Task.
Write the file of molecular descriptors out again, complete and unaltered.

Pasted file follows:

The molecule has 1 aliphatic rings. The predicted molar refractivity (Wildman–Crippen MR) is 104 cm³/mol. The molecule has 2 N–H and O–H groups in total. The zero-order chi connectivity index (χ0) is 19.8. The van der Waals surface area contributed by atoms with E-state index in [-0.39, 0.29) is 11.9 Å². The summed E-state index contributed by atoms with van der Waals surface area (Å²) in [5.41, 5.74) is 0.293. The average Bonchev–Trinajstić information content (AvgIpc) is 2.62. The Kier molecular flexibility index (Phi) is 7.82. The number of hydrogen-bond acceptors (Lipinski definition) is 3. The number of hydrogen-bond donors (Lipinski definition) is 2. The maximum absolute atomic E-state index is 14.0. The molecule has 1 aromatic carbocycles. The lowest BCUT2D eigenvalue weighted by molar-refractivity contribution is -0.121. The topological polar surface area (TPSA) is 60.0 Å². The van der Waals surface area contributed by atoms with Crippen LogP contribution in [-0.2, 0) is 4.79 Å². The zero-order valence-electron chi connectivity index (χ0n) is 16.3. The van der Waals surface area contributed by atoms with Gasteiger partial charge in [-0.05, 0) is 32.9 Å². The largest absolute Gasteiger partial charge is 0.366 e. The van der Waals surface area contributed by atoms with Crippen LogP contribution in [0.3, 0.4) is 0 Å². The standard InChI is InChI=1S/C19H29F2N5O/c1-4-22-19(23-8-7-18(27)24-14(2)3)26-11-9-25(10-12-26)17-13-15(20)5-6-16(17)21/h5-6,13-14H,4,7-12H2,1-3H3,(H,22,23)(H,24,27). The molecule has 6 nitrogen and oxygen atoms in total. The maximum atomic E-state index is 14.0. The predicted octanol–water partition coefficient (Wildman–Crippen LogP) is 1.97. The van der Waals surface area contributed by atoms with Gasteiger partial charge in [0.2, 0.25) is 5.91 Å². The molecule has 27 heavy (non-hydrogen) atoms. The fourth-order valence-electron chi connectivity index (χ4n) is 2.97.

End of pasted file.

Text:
The molecule has 1 aliphatic rings. The predicted molar refractivity (Wildman–Crippen MR) is 104 cm³/mol. The molecule has 2 N–H and O–H groups in total. The zero-order chi connectivity index (χ0) is 19.8. The van der Waals surface area contributed by atoms with E-state index in [-0.39, 0.29) is 11.9 Å². The summed E-state index contributed by atoms with van der Waals surface area (Å²) in [5.41, 5.74) is 0.293. The average Bonchev–Trinajstić information content (AvgIpc) is 2.62. The Kier molecular flexibility index (Phi) is 7.82. The number of hydrogen-bond acceptors (Lipinski definition) is 3. The number of hydrogen-bond donors (Lipinski definition) is 2. The maximum absolute atomic E-state index is 14.0. The molecule has 1 aromatic carbocycles. The lowest BCUT2D eigenvalue weighted by molar-refractivity contribution is -0.121. The topological polar surface area (TPSA) is 60.0 Å². The van der Waals surface area contributed by atoms with Crippen LogP contribution in [-0.2, 0) is 4.79 Å². The zero-order valence-electron chi connectivity index (χ0n) is 16.3. The van der Waals surface area contributed by atoms with Gasteiger partial charge in [-0.05, 0) is 32.9 Å². The largest absolute Gasteiger partial charge is 0.366 e. The van der Waals surface area contributed by atoms with Crippen LogP contribution in [0.3, 0.4) is 0 Å². The standard InChI is InChI=1S/C19H29F2N5O/c1-4-22-19(23-8-7-18(27)24-14(2)3)26-11-9-25(10-12-26)17-13-15(20)5-6-16(17)21/h5-6,13-14H,4,7-12H2,1-3H3,(H,22,23)(H,24,27). The molecule has 6 nitrogen and oxygen atoms in total. The maximum atomic E-state index is 14.0. The predicted octanol–water partition coefficient (Wildman–Crippen LogP) is 1.97. The van der Waals surface area contributed by atoms with Gasteiger partial charge in [0.2, 0.25) is 5.91 Å². The molecule has 27 heavy (non-hydrogen) atoms. The fourth-order valence-electron chi connectivity index (χ4n) is 2.97.